Around the Nation
7:01 am
Fri October 7, 2011

Rural Western Pennsylvania Bridge Goes Missing

The bridge was stolen sometime between Sept. 27 and Oct. 5. Police suspect thieves dismantled it to sell as scrap metal. It was made of corrugated steel valued at about $100,000.

The Two-Way
6:45 am
Fri October 7, 2011

Today's Top Stories: Nobel Peace Prize, September Jobs Report

Good morning.

We've already posted about the top story so far today:

Nobel Peace Prize Goes To Women Striving For Peace In Liberia And Yemen

And we're getting ready for what's expected to be the other major news of the morning — the 8:30 a.m. ET announcement from the Bureau of Labor Statistics about the September unemployment rate and how many jobs were or were not added to payrolls last month.

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The Two-Way
4:45 am
Fri October 7, 2011

Nobel Peace Prize About To Be Announced

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Left to right: Nobel Peace Prize laureates President Ellen Johnson Sirleaf of Liberia, Liberian "peace warrior" Leymah Gbowee and Tawakkul Karman of Yemen.

AP

Originally published on Fri October 7, 2011 11:54 am

Three women who have worked for peace and women's rights in Liberia and Yemen have been awarded the 2011 Nobel Peace Prize, it was just announced at the Norwegian Nobel Institute in Oslo.

Liberian President Ellen Johnson Sirleaf, Liberian peace activist Leymah Roberta Gbowee and Yemeni protest leader Tawakkul Karman are being honored.

This year's Nobels come with about $1.5 million. That amount will be divided between the three laureates.

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National Security
4:29 am
Fri October 7, 2011

Partisan Divide On National Security Shrinks

GOP presidential contender Mitt Romney travels to the Citadel in South Carolina to deliver a speech on national security Friday. The issue has traditionally been a bright line between hawks and doves, Republicans and Democrats. But even on this, the third anniversary of President Obama winning the Nobel Peace Prize, the politics are no longer clear cut.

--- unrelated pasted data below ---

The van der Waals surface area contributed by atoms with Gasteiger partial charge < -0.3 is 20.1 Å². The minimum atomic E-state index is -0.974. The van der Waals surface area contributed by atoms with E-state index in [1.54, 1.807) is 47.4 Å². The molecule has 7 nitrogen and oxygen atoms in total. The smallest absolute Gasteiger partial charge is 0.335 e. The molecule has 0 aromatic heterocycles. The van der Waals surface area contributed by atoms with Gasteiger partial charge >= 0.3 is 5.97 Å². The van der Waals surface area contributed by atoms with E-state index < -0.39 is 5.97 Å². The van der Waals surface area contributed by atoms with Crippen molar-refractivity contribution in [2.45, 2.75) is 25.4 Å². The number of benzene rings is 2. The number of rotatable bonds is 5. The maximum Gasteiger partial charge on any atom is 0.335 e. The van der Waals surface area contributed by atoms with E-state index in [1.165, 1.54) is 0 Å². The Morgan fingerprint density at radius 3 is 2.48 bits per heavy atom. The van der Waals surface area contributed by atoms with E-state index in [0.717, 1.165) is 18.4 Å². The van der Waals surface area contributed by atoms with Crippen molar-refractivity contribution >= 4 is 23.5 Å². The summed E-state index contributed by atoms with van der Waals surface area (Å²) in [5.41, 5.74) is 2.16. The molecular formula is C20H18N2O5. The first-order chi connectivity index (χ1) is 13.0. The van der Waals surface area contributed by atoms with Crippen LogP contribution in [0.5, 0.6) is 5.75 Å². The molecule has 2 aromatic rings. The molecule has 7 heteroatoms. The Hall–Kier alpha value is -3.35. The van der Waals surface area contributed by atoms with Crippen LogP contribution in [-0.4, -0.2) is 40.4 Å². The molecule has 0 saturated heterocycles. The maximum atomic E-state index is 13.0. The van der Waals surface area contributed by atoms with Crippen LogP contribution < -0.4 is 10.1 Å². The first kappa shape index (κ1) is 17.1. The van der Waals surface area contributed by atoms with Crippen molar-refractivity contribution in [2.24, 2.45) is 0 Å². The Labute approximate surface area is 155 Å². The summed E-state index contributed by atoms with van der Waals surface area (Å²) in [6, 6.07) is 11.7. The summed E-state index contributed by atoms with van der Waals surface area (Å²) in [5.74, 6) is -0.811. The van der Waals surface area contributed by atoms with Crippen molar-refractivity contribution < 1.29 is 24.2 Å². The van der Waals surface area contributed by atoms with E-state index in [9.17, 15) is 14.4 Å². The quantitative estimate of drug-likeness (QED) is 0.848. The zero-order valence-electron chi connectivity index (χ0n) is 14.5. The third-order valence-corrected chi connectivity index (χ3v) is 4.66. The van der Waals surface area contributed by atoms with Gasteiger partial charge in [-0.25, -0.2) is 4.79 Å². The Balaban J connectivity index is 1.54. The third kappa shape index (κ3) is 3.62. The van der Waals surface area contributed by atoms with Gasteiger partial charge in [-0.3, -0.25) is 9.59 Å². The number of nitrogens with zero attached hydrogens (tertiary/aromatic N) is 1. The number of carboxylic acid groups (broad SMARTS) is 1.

Business
4:00 am
Fri October 7, 2011

Banks To Raise Debit Card Fees

Lynn Neary talks to Ron Lieber, personal finance columnist for "The New York Times," about debit card fees.

Economy
4:00 am
Fri October 7, 2011

Mortgage Rates Hit Record Low

Mortgage rates are now below 4 percent. The average 30 year fixed rate loan is at an all time low. But high unemployment, weak consumer confidence, and tougher standards for getting credit, are keeping many Americans from buying homes.

NPR Story
4:00 am
Fri October 7, 2011

Pakistani Doctor Who Helped CIA May Face Treason Trial

Originally published on Fri October 7, 2011 10:55 am

Transcript

LYNN NEARY, host: It's MORNING EDITION from NPR News. I'm Lynn Neary. Steve Inskeep is away.

RENEE MONTAGNE, host: And I'm Renee Montagne.

When the U.S. tracked down and killed Osama bin Laden in his hiding place in northwest Pakistan, it chose to keep the Pakistani army and its intelligence service in the dark about that mission. The fact that Pakistan was caught with the world's most wanted man living within walking distance of a premiere military academy humiliated and angered many in the country.

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NPR Story
4:00 am
Fri October 7, 2011

Remembering How Steve Jobs Changed The Design World

Apple's Steve Jobs, who died this week after battling a rare form of pancreatic cancer, didn't just change technology. Lynn Neary learns more about the profound legacy Jobs leaves behind on the world of design from John Maeda, president of the Rhode Island School of Design.

NPR Story
4:00 am
Fri October 7, 2011

Obama Wants Wall Street Protesters To Back His Jobs Plan

Loosely-organized protests that began on Wall Street last month have now spread to other cities across the country. President Obama says he understands the frustration conveyed by prostesters. He's trying to channel public anger with Wall Street into support for his own financial policies.

Middle East
3:55 am
Fri October 7, 2011

Palestinians Feel Effects Of Frozen U.S. Aid

Palestinian protesters hold anti-U.S. placards during a demonstration in the West Bank city of Ramallah on Oct. 4 following the U.S. decision to cut off aid funds to the Palestinian Authority.

Abbas Momani AFP/Getty Images

Originally published on Tue October 18, 2011 11:45 am

The Obama administration is urging Congress to rescind a decision blocking some aid to the Palestinians.

The congressional decision to put a hold on $200 million of aid money was prompted by the Palestinian Authority's bid for statehood recognition at the United Nations — something both the administration and Congress oppose. The funding cut is already having an impact in the Palestinian territories.

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